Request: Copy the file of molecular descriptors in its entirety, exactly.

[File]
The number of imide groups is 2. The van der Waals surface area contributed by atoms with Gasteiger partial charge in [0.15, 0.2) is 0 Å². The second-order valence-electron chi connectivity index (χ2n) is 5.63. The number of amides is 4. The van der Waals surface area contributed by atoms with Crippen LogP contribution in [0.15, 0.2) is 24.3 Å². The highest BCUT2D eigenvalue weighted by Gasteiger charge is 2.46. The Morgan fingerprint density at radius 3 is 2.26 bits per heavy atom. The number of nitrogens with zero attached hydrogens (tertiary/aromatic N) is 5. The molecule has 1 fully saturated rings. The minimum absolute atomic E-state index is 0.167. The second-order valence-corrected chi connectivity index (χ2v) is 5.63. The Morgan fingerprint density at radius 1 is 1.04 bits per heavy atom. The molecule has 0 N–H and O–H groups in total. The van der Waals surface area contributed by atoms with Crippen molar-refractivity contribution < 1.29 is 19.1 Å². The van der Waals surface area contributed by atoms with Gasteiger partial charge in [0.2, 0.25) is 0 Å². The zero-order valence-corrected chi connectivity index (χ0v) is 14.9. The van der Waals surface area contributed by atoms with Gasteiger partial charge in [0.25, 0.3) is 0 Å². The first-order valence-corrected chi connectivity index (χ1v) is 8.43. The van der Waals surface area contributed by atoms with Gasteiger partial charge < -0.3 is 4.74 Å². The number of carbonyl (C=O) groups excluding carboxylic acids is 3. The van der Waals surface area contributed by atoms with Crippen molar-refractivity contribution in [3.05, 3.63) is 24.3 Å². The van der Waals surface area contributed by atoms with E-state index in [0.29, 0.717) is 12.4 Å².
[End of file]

The number of imide groups is 2. The van der Waals surface area contributed by atoms with Gasteiger partial charge in [0.15, 0.2) is 0 Å². The second-order valence-electron chi connectivity index (χ2n) is 5.63. The number of amides is 4. The van der Waals surface area contributed by atoms with Crippen LogP contribution in [0.15, 0.2) is 24.3 Å². The highest BCUT2D eigenvalue weighted by Gasteiger charge is 2.46. The Morgan fingerprint density at radius 3 is 2.26 bits per heavy atom. The number of nitrogens with zero attached hydrogens (tertiary/aromatic N) is 5. The molecule has 1 fully saturated rings. The minimum absolute atomic E-state index is 0.167. The second-order valence-corrected chi connectivity index (χ2v) is 5.63. The Morgan fingerprint density at radius 1 is 1.04 bits per heavy atom. The molecule has 0 N–H and O–H groups in total. The van der Waals surface area contributed by atoms with Crippen molar-refractivity contribution < 1.29 is 19.1 Å². The van der Waals surface area contributed by atoms with Gasteiger partial charge in [0.2, 0.25) is 0 Å². The zero-order valence-corrected chi connectivity index (χ0v) is 14.9. The van der Waals surface area contributed by atoms with Gasteiger partial charge in [0.25, 0.3) is 0 Å². The first-order valence-corrected chi connectivity index (χ1v) is 8.43. The van der Waals surface area contributed by atoms with Gasteiger partial charge < -0.3 is 4.74 Å². The number of carbonyl (C=O) groups excluding carboxylic acids is 3. The van der Waals surface area contributed by atoms with Crippen molar-refractivity contribution in [3.05, 3.63) is 24.3 Å². The van der Waals surface area contributed by atoms with E-state index in [0.29, 0.717) is 12.4 Å².